TAMPA — More than 200 people in temporary housing — including victims of domestic abuse and young mothers with infants — are at risk of ending up on the streets following the loss of $800,000 in federal funding for Hillsborough County's homeless programs.
Leaders at Alpha House, the Salvation Army and the Spring said they learned last week that they weren't awarded federal grants from the U.S. Department of Housing and Urban Development. The groups used that money to pay for transitional housing, which are temporary accommodations that keep at-risk populations from becoming homeless until they can find a permanent home.
Transitional housing stays typically last up to six months, so the loss of funds is already being felt. Alpha House is leaving beds empty despite a waiting list of families. The Salvation Army says it has lost $73,000 keeping its transitional housing open.
"We are doing everything we can as an agency to see about the possibility of continuing services," Alpha House executive director Patricia Langford said. "But we can't do that without funding."
The loss of those grants has become a contentious issue between the agencies and Tampa Hillsborough Homeless Initiative, which handled the grant application. That group serves as an umbrella organization that coordinates homelessness programs across the county.
Antoinette Hayes Triplett, the group's CEO, didn't return requests for comment from the Tampa Bay Times. But in an email to group board members on Friday, she said the group lost the funding because HUD now favors programs that put homeless people in permanent housing and then provides them with the social services they need.
The shift is based on data that shows that approach is more effective at reducing homelessness long-term, she said.
Hillsborough is not alone in its plight. Transitional housing programs in Indiana, Miami-Dade County and New York have also lost funding in the latest round of HUD Continuum of Care grants, according to news reports.
"These results are not unique to Tampa," Hayes Triplett wrote in the email.
But leaders from Alpha House and the Salvation Army are questioning whether the Tampa Hillsborough Homeless Initiative made mistakes in the grant application.
In an email to Salvation Army supporters, regional commander James Hall said other communities have received funding for their transitional housing.
"At the very least, we believe this was a mistake on the part of our local (group), and at the very worst, this was an intentional effort to eliminate all transitional housing in Hillsborough County," Hall wrote in the email.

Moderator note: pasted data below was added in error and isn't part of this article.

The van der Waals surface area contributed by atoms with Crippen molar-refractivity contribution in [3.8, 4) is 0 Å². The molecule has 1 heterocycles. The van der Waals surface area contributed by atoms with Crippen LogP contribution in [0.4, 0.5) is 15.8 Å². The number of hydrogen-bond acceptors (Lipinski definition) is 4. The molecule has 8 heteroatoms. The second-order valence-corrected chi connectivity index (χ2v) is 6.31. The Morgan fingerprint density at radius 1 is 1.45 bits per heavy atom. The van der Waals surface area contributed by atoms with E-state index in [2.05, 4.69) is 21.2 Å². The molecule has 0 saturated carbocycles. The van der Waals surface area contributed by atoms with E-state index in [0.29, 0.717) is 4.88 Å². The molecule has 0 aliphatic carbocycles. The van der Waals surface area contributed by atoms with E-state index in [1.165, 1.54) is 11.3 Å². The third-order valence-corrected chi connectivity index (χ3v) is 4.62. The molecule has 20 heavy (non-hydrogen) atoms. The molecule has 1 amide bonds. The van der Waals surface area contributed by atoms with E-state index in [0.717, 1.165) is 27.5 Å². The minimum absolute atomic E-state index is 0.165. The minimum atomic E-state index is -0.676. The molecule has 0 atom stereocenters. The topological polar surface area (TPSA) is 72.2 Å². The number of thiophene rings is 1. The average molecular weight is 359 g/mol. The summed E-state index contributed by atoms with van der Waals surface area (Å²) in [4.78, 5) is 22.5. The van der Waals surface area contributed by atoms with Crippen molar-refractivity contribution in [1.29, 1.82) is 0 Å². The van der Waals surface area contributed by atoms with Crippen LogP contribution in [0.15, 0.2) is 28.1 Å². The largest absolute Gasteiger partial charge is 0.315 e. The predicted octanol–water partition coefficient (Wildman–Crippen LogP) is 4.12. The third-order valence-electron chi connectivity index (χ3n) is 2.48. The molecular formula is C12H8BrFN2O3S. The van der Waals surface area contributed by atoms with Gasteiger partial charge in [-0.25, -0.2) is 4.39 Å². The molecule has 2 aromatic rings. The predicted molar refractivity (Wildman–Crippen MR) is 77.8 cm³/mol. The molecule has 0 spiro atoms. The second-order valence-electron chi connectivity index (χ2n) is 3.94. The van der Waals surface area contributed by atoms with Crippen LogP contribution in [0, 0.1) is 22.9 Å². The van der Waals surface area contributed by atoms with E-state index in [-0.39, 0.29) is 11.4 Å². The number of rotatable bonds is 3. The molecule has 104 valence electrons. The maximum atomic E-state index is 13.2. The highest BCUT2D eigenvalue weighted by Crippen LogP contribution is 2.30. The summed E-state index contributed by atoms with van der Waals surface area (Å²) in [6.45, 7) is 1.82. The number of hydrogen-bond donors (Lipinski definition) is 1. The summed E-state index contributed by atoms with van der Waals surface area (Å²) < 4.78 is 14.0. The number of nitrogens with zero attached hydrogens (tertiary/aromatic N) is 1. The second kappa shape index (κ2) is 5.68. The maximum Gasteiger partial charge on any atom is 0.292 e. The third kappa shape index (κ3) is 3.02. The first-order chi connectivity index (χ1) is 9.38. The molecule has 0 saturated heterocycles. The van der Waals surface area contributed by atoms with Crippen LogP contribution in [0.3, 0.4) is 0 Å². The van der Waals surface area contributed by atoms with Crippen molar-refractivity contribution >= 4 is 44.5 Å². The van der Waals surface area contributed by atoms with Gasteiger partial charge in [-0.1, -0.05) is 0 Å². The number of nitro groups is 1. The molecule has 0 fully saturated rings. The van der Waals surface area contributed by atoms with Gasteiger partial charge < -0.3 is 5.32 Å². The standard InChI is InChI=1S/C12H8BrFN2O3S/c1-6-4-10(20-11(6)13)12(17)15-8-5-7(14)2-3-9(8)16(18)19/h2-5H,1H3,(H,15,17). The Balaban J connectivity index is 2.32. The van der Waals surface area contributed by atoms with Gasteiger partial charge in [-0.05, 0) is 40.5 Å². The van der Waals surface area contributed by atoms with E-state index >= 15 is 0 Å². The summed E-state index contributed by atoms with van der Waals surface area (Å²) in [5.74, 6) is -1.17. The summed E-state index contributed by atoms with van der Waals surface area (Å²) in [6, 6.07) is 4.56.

The Salvation Army received federal funding for its transitional housing for the past 19 years. It is the only one of the three nonprofits that provides transitional housing for men in the county.
Langford said that in a recent meeting with Tampa Hillsborough Homeless Initiative officials, the Alpha House learned about a coding error in its grant application. Alpha House includes 16 living units with about 40 beds for young mothers with children under 5.
"I feel for women who are seeking services such as this and their lack of availability in the future is crushing," Langford said.
Hayes Triplett acknowledged the coding error in her email to the Tampa Hillsborough Homeless Initiative's board members, but said that played no part in the loss of funding. A statewide analysis of the impact is being conducted by the Florida Housing Coalition, and she expects HUD will soon update local agencies on the situation. But it is unclear if HUD can help solve the problem.
In addition to helping the homeless, transitional housing also provides short-term accommodation for veterans, people with mental illness, and victims of domestic abuse and human trafficking.
HUD officials said the 2015 Continuum of Care grants were the most competitive ever and the department recommended agencies prioritize their funding requests "carefully." About $124 million in renewal requests were eliminated from lower-performing projects nationwide, said agency spokesman Brian Sullivan.
Tampa Hillsborough Homeless Initiative officials are set to meet Thursday with local housing agencies to attempt to try find a way to keep the programs going. One potential source of funding is public service awards from the city of Tampa. But the funds wouldn't be available until October, and they would cover only $50,000 of the $800,000 shortfall.
"That's not going to make them whole," said Vanessa McCleary, the city's housing and community development manager.
The Salvation Army is spending $1,000 of its own funds every day to keep its transitional housing open. If they don't find alternative funds soon, Hall said, they'll have to shut it down.
"It's a situation that has to be addressed," he said.